Friday, 21 February 2014

You what?

 I've mentioned in an earlier post that I find reading scientific writing tedious. Recently I've made life easier by giving up on reading the whole article and instead skimming it while looking for a particular morsel of information, but there are some papers that I have to read more thoroughly. These have been collecting in my "literature" folder like dregs of food trapped in the plughole after doing the washing up. I have to read them. They are reviews of methods that I'm using, or examples of studies very similar to mine. In the last few days, while taking time out from planning my field trip, I've been trying to slash my way through them.

Scientific jargon is a necessary evil, but even if you know what the words mean, there is so much jargon that it keeps tripping you up. For example, if I tell you the following (simplified) definitions:
  • Tree: a hypothesis of the evolutionary relationships of a group of animals
  • Clade: a group of organisms believed to comprise all the evolutionary descendants of a common ancestor
  • Paraphyletic: descended from a common evolutionary ancestor or ancestral group, but not including all the descendant groups
  • Haplotype: a particular short sequence of DNA that can differ between animals
Are you now able to read this sentence and immediately understand it, or do you have to work out its meaning carefully by going over it several times?
This tree is a strict consensus of 100 equally optimal trees (score = 11,152,168 rearrangements examined) recovered from the analysis and show that all five major clades are recovered but that clade 2 remains paraphyletic with respect to a single haplotype.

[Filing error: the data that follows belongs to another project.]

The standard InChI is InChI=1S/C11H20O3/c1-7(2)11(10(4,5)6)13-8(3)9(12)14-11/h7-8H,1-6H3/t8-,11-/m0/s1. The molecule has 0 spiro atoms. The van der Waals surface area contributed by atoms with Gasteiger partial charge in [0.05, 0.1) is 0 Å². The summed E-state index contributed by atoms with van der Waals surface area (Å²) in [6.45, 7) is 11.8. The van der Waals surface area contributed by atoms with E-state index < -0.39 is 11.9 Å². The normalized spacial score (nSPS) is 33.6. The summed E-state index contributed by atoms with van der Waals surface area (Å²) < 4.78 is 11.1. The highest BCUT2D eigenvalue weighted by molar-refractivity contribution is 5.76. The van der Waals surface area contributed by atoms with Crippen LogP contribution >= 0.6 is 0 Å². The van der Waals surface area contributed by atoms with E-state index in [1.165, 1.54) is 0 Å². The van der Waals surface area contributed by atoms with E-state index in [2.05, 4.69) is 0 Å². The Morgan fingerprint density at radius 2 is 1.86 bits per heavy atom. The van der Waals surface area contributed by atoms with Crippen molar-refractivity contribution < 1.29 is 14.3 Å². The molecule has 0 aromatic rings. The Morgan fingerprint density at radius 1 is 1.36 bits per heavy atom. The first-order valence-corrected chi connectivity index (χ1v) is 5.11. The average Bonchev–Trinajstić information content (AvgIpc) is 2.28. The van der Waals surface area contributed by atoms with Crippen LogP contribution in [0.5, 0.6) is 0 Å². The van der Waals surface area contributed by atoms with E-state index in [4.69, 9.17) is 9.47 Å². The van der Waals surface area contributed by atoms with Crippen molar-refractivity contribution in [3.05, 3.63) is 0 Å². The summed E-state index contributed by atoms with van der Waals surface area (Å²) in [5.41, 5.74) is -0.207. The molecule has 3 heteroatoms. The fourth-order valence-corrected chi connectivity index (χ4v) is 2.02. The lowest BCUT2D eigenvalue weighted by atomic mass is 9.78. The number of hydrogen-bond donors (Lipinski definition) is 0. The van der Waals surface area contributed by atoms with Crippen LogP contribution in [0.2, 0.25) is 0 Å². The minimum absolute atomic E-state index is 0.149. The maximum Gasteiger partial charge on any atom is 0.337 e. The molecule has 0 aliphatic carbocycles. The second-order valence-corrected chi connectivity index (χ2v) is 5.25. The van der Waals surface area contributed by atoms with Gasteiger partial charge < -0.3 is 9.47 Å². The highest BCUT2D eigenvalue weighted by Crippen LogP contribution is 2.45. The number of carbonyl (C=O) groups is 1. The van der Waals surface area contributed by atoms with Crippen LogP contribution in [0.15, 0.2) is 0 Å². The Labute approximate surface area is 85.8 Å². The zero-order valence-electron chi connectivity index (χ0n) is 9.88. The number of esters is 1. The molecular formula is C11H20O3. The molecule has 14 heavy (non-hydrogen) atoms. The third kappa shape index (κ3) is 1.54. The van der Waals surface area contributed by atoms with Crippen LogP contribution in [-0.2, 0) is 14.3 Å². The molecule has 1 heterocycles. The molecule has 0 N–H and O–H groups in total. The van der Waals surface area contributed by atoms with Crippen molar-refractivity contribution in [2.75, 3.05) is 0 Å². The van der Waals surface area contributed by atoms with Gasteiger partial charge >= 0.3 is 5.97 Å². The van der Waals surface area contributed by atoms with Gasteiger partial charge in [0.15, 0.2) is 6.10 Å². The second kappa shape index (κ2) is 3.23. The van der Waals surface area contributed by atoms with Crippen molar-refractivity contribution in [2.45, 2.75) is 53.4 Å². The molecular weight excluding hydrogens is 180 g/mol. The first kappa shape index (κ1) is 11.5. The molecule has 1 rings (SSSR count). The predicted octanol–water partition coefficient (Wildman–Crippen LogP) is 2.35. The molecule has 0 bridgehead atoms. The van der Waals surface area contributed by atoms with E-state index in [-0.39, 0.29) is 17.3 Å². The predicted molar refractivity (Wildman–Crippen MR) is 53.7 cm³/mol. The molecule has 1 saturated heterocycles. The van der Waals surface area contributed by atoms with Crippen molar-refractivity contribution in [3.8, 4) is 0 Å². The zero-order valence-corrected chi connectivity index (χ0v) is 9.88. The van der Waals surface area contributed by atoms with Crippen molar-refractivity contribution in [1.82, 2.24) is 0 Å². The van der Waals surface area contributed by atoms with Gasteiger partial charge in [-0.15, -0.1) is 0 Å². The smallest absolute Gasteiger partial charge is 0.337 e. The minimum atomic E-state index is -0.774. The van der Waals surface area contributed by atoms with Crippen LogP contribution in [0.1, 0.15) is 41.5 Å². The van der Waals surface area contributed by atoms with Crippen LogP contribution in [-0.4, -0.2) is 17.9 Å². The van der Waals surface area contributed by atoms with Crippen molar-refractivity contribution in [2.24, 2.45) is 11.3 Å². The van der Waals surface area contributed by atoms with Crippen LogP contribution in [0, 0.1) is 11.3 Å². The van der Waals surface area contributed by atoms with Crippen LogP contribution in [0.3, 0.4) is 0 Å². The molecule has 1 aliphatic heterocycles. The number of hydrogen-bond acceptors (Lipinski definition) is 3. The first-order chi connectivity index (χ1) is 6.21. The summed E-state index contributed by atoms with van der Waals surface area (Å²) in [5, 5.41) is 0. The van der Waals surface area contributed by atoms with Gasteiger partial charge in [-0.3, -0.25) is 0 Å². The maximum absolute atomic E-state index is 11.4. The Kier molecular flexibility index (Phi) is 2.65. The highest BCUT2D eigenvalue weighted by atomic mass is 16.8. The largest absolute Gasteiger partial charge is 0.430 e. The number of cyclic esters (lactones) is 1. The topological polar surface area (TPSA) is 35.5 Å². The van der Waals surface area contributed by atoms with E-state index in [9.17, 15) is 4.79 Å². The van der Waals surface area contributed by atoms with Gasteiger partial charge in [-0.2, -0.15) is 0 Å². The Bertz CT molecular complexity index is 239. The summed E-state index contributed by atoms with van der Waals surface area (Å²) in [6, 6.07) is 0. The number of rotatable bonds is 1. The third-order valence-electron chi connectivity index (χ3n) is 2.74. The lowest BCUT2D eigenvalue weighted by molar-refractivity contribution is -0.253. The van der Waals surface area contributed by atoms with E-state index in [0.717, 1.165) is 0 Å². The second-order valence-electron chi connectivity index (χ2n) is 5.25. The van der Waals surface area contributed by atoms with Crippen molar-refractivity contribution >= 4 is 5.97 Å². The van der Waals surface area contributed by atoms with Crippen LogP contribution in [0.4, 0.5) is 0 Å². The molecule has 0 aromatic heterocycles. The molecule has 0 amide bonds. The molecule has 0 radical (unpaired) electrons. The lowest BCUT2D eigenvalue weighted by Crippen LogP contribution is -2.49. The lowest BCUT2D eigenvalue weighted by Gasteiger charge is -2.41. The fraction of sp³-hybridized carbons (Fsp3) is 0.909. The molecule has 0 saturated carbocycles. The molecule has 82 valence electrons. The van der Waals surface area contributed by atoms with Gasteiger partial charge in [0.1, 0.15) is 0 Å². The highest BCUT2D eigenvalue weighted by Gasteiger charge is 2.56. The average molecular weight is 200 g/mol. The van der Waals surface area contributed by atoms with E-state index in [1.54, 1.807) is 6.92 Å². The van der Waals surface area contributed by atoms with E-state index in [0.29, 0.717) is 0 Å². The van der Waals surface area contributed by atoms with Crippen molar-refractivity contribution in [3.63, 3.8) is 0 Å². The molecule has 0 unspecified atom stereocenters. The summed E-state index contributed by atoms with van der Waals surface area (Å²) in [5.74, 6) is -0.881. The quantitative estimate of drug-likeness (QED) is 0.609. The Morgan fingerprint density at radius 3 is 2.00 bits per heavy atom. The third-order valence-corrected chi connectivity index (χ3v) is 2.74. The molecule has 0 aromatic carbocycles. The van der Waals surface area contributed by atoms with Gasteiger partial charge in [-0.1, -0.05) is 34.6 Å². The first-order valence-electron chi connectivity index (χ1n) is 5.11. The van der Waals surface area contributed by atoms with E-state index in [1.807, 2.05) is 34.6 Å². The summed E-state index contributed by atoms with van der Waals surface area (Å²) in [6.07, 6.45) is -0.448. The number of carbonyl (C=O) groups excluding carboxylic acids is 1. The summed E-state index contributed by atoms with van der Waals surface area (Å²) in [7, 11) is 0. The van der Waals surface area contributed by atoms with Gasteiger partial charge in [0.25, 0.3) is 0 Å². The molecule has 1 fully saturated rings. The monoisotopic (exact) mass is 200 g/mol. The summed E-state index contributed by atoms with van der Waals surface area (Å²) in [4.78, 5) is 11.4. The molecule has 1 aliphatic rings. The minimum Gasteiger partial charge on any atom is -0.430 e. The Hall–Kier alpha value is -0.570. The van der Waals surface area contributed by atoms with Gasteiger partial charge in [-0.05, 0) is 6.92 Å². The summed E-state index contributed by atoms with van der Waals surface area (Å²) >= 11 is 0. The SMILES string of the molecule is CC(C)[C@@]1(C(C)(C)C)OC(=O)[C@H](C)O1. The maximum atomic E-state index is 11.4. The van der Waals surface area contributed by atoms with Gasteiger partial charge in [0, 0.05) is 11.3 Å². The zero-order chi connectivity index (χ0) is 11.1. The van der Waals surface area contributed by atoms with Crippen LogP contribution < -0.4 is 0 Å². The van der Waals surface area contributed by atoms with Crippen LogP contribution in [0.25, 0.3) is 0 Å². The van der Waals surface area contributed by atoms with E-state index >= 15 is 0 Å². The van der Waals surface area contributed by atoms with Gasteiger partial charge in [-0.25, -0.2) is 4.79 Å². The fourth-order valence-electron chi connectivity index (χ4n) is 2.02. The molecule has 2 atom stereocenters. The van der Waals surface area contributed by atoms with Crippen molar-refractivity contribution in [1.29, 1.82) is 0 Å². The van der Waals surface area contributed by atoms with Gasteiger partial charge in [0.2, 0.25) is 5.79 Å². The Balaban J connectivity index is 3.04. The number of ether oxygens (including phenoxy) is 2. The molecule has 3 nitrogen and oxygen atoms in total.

I am familiar with the meanings of the jargon words. But every scientific paper I read is full of sentences like the above, that stall the reader. Here's another little nugget, which does not use impenetrable jargon but is still thick and stodgy:
Haplotypes within some populations fail to unite at the 95% confidence level using TCS;  consequently, this methodology clearly over splits the group into an unreasonable number of species-level lineages (∼60). If a criterion of geographical concordance is employed,more than 20 species would be recognized within the A. atomarius complex.
What does TCS mean? Better go back through the paper and check. Over-use of non-commonplace acronyms is friggin tedious (By the way, it stands for Templeton, Crandall and Sing. (1992). Clarified?).

More experienced scientists might think there is no problem at all, that they can understand these sentences easily. But such thick language makes much of science impenetrable to less experienced readers (not to mention the fact that most scientific papers are hidden behind a paywall). They have to rely on interpretations in the media. Chinese whispers result in misunderstandings that can fuel pseudoscience, creationism, anti-vaccination and anti-medical societies. Scientists ask pseudoscientists for evidence to back up their claims. By evidence we mean papers. But how can we expect non-scientists to critically read and understand scientific papers when they are so tedious? I am interested in evolutionary biology and have a basic understanding of the jargon and methods used, and I find reading papers tedious.

What's the solution? I have a few ideas, but solving the problem will take much more consideration and evaluation of how we communicate science. Firstly, scientists should be trained how to write. Secondly, words such as "utilise" should be banned (if you mean use, say use. Why use a word that is longer and more complicated than necessary?). Thirdly, how about adding an easily interpreted abstract onto each scientific publication? Not the eye-watering stock cube of an abstract that usually adorns each paper, but one explaining in layman's terms what the scientists did, what they found, and the context of their research. That way their findings are less easily misinterpreted.

We can't blame the public for misunderstanding science. The blame falls on us for miscommunicating it. Science affects everyone, and scientists rely on the government (and therefore the public) for legislation and funding to enable research. There is every incentive for us to break down this communication barrier between scientists and everyone else.

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